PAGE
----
Land-use maps

Killingly present

Killingly past

Maps and images

A Woodland trail

The miles of stone walls in Southern New England are a hint that much of the land was once cleared after the European settlers began arriving in the early 1600s. The fertile valleys were cleared for corn and hay, and the lower slopes were used for pasture for cows and sheep. Anything that was left over was cleared for construction lumber or firewood. However, in the last 100 years most of the farmland has been abandoned and much of New England has reverted to forest.

That era is now coming to an end. Aerial imaging data from the University of Connecticut reveals that much of Connecticut's rural landscape has been lost to sprawl and residential development in recent years. Communities in the state are losing open space and agricultural land at an alarming rate.

The Five Mile River

Today the Five Mile River runs serenely through Killingly. It's beauty offers little hint that it once helped power the industrial revolution in Killingly.

Beaver Dam

A beaver dam sits below a flooded field. The numerous wetlands in Killingly offer sanctuary for a variety of mammals like beaver and otter. They also provide habitat for fish, ducks, herons, turtles, frogs, snakes, and salamanders.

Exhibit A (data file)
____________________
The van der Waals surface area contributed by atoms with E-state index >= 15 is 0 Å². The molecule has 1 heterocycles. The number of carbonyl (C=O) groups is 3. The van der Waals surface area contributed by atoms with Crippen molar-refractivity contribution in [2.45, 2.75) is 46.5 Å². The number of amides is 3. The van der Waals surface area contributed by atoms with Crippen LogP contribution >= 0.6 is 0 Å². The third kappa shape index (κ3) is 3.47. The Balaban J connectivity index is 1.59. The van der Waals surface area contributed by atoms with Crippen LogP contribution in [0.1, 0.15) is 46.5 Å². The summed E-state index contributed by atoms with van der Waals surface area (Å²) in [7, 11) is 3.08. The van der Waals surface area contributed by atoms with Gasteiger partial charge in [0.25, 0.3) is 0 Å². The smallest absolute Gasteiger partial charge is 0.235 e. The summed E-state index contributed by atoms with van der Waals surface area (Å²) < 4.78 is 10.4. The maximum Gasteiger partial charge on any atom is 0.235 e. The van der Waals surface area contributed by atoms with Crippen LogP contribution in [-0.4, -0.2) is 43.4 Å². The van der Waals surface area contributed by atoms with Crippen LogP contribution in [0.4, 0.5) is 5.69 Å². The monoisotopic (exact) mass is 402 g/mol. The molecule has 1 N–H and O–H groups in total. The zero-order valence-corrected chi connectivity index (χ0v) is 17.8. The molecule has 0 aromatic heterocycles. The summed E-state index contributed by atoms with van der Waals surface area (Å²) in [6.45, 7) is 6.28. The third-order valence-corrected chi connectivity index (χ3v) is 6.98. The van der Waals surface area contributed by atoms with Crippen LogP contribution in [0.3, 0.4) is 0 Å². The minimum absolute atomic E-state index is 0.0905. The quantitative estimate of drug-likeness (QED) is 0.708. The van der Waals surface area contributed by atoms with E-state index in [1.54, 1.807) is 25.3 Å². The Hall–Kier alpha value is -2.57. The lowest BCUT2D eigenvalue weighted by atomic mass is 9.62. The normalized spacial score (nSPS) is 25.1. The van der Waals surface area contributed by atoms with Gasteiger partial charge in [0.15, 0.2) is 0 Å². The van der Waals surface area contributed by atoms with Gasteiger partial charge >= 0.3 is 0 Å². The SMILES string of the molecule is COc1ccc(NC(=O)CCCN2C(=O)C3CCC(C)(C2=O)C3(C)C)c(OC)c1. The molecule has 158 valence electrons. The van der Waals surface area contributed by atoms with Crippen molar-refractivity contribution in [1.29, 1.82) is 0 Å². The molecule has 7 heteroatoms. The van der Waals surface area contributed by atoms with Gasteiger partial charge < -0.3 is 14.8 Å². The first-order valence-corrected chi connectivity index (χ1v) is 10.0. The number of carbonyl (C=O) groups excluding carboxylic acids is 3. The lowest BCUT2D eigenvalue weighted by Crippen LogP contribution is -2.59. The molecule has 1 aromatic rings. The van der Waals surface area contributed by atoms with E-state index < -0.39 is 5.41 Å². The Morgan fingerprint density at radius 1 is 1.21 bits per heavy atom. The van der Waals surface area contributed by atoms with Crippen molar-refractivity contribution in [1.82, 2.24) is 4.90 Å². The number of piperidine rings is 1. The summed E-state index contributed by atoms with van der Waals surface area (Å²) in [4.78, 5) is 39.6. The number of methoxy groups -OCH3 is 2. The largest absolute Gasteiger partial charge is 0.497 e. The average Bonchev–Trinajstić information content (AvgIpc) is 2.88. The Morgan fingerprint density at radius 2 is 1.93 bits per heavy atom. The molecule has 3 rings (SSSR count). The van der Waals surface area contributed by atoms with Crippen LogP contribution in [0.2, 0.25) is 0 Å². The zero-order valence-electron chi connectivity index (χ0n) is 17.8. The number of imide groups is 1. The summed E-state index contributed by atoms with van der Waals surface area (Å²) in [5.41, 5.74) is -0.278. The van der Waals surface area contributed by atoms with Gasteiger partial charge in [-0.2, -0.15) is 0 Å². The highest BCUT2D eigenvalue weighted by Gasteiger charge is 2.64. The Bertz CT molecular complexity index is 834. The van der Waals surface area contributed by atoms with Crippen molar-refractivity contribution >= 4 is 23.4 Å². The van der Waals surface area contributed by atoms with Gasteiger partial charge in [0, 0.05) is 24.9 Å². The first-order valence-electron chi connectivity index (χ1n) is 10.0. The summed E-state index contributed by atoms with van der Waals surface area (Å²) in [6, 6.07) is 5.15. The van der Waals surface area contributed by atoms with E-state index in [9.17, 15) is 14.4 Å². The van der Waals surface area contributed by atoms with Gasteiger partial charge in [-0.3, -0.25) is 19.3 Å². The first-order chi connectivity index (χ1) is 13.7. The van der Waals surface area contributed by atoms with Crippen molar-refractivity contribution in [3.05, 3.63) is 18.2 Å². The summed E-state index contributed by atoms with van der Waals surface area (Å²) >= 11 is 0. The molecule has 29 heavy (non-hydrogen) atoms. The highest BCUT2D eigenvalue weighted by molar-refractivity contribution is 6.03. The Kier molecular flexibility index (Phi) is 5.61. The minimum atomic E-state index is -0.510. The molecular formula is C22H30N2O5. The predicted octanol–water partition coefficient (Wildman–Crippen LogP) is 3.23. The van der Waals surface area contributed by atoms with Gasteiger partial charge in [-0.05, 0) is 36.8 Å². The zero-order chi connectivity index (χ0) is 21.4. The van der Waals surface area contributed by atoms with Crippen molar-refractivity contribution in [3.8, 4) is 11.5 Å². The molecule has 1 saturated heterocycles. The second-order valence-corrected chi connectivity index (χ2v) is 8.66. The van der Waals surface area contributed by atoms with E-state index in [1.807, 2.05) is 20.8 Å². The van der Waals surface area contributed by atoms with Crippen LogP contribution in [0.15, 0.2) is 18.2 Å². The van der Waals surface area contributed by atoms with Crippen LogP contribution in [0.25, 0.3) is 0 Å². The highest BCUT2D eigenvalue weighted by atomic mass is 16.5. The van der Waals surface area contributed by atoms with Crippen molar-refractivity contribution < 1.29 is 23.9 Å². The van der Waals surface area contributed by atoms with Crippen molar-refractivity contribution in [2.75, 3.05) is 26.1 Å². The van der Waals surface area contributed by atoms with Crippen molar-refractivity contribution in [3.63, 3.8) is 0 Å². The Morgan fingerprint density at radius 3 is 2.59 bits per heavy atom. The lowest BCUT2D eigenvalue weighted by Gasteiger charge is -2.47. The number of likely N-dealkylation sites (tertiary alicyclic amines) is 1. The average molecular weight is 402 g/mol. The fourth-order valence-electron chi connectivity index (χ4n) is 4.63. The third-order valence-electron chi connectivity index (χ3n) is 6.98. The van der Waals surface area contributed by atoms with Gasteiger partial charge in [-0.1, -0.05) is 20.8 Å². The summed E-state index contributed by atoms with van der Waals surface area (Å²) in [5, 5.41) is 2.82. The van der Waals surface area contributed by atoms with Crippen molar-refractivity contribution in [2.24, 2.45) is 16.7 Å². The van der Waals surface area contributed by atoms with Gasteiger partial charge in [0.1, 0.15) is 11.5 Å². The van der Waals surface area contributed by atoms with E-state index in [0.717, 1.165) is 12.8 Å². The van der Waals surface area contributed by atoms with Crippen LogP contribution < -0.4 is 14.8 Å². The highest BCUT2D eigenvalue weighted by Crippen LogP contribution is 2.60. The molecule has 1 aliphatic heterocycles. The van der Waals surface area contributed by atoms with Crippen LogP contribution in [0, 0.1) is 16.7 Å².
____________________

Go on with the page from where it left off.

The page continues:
A typical wetland in Killingly. Wetlands are vitally important to the environment. They supply a variety of habitats for plants and help maintain the quality of our drinking water. Water is everywhere in Killingly. Water is a valuable resource that the Conservation Commission works to protect.

Farming in Killingly

Farming has always been hard in Northeastern Connecticut. Many farms were abandoned in the 19th century as farmers moved west to more productive soils. A few working farms remain in Killingly raising livestock and growing crops. Agriculture today includes diverse activities such as operating stables, raising llamas, and growing greenhouse crops. Flat and cleared farmland is an easy target for development. Agricultural easements provide some tax breaks for farmers who promise to keep their land in farming. You can do your part by supporting local farm stands and the weekly Farmer's Market.

Many more old photographs can be found in the Killingly book by Natalie Coolidge and Robert Spencer from the Images of America series published by Arcadia. The book is available from the Killingly Historical Society library and museum on Main Street (open Wednesdays and Saturdays, 10-4).